Alabama VA first to use Teleglaucoma Service - Central Alabama Veterans Health Care System (CAVHCS)
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Central Alabama Veterans Health Care System (CAVHCS)

 

Alabama VA first to use Teleglaucoma Service

Army Veteran Warren Daniels uses CAVHCS Tele-glaucoma program in the comfort of his home.

Army Veteran Warren Daniels uses CAVHCS Tele-glaucoma program in the comfort of his home.

By Tramel Garrett
Wednesday, April 8, 2020
Central Alabama Veterans Health Care System is leading the way in telehealth innovation with an all new Tele-glaucoma program to make sure our Veterans can access care when and where they need it.

CAVHCS is first in the country to offer the new technology to Veterans with glaucoma. Glaucoma is a disease that damages your eye’s optic nerve. It usually happens when fluid builds up in the front part of your eye. That extra fluid increases the pressure in your eye, damaging the optic nerve.

Telehealth Services transforms how Veterans access high-quality VA care from their home, clinic, or the hospital.

“Its been eye-opening in regards to some of the knowledge I’ve gained on where I’m at, what they are doing, and things I can do to alleviate some of the discomforts,” said Army Veteran Warren Daniels.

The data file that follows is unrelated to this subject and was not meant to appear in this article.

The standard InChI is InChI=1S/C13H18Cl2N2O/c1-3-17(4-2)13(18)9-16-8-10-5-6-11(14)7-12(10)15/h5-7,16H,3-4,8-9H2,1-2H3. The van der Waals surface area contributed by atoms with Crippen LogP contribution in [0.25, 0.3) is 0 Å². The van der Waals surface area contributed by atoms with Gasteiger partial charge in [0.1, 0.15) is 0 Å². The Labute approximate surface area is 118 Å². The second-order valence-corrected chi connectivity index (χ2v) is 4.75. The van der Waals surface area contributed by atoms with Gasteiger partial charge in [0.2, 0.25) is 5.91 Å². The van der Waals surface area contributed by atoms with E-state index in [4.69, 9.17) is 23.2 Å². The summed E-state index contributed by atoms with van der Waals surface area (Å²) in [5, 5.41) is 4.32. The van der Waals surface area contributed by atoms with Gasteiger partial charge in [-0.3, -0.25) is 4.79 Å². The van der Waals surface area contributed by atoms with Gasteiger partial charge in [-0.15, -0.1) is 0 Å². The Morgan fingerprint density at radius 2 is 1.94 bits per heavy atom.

Veterans come in for clinic testing and go over the results with a certified ophthalmologist in the comfort of their homes.

“We are excited about possibilities and where this program can go. And how we can treat patients with glaucoma,” said Angela Thornell, a CAVHCS Technology Based Eye Care Services (TECS) health technician.

How does VA Video Connect work?

Veterans discuss with their primary care provider to see whether VA Video Connect could become a part of your care plan. Once the decision is made, the Veterans will receive an email link for a VA Video Connect session. At the time of your appointment, simply click on the link, enter your information, and launch the session.

How does Telehealth work for Veterans with glaucoma?

A Veteran comes in for a routine eye exam and is transmitted to an ophthalmologist all over the nation—a board-certified glaucoma specialist assigned to the team. The veteran receives a test for glaucoma, and in an approximate two hours later, he will video connect with his doctor for the results in the comfort of their home.

“Our facility has a large glaucoma base, and we recently lost a lot of providers. This technology gives our patient’s accessibility, and a lot of Veterans want to keep their care here,” said Thornell.

Veterans today have more choices than ever before when it comes to how their health care is delivered. We know that when health care is more accessible, people have better health outcomes and live healthier lives

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